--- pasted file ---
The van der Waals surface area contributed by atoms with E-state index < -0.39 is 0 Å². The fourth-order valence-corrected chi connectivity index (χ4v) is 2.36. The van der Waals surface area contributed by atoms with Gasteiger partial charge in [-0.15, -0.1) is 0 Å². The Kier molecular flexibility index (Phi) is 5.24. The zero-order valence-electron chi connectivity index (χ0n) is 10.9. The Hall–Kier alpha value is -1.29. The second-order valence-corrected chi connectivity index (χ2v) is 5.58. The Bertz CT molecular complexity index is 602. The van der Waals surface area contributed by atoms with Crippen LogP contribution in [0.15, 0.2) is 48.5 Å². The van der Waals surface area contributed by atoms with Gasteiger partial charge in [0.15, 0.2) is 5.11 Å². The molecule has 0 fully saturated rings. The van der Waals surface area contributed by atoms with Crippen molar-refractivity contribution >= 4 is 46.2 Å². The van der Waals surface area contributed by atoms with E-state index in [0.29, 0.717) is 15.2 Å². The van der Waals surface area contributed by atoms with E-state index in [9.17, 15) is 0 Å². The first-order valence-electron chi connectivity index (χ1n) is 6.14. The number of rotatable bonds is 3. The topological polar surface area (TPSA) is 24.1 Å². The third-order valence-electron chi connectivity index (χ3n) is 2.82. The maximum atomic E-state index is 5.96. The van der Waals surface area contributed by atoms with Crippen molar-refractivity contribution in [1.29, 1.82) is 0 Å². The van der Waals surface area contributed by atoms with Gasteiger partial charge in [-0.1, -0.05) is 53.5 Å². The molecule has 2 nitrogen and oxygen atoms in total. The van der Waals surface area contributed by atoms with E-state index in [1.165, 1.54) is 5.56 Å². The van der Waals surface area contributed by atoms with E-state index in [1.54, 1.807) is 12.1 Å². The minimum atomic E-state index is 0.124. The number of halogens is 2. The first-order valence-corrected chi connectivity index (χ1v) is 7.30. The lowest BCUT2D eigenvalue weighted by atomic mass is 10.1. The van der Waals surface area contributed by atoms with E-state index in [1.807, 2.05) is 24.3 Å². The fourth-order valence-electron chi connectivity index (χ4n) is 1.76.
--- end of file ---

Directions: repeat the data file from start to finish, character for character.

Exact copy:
The van der Waals surface area contributed by atoms with E-state index < -0.39 is 0 Å². The fourth-order valence-corrected chi connectivity index (χ4v) is 2.36. The van der Waals surface area contributed by atoms with Gasteiger partial charge in [-0.15, -0.1) is 0 Å². The Kier molecular flexibility index (Phi) is 5.24. The zero-order valence-electron chi connectivity index (χ0n) is 10.9. The Hall–Kier alpha value is -1.29. The second-order valence-corrected chi connectivity index (χ2v) is 5.58. The Bertz CT molecular complexity index is 602. The van der Waals surface area contributed by atoms with Crippen LogP contribution in [0.15, 0.2) is 48.5 Å². The van der Waals surface area contributed by atoms with Gasteiger partial charge in [0.15, 0.2) is 5.11 Å². The molecule has 0 fully saturated rings. The van der Waals surface area contributed by atoms with Crippen molar-refractivity contribution >= 4 is 46.2 Å². The van der Waals surface area contributed by atoms with E-state index in [0.29, 0.717) is 15.2 Å². The van der Waals surface area contributed by atoms with E-state index in [9.17, 15) is 0 Å². The first-order valence-electron chi connectivity index (χ1n) is 6.14. The number of rotatable bonds is 3. The topological polar surface area (TPSA) is 24.1 Å². The third-order valence-electron chi connectivity index (χ3n) is 2.82. The maximum atomic E-state index is 5.96. The van der Waals surface area contributed by atoms with Crippen molar-refractivity contribution in [1.29, 1.82) is 0 Å². The van der Waals surface area contributed by atoms with Gasteiger partial charge in [-0.1, -0.05) is 53.5 Å². The molecule has 2 nitrogen and oxygen atoms in total. The van der Waals surface area contributed by atoms with E-state index in [1.165, 1.54) is 5.56 Å². The van der Waals surface area contributed by atoms with E-state index in [1.54, 1.807) is 12.1 Å². The minimum atomic E-state index is 0.124. The number of halogens is 2. The first-order valence-corrected chi connectivity index (χ1v) is 7.30. The lowest BCUT2D eigenvalue weighted by atomic mass is 10.1. The van der Waals surface area contributed by atoms with E-state index in [1.807, 2.05) is 24.3 Å². The fourth-order valence-electron chi connectivity index (χ4n) is 1.76.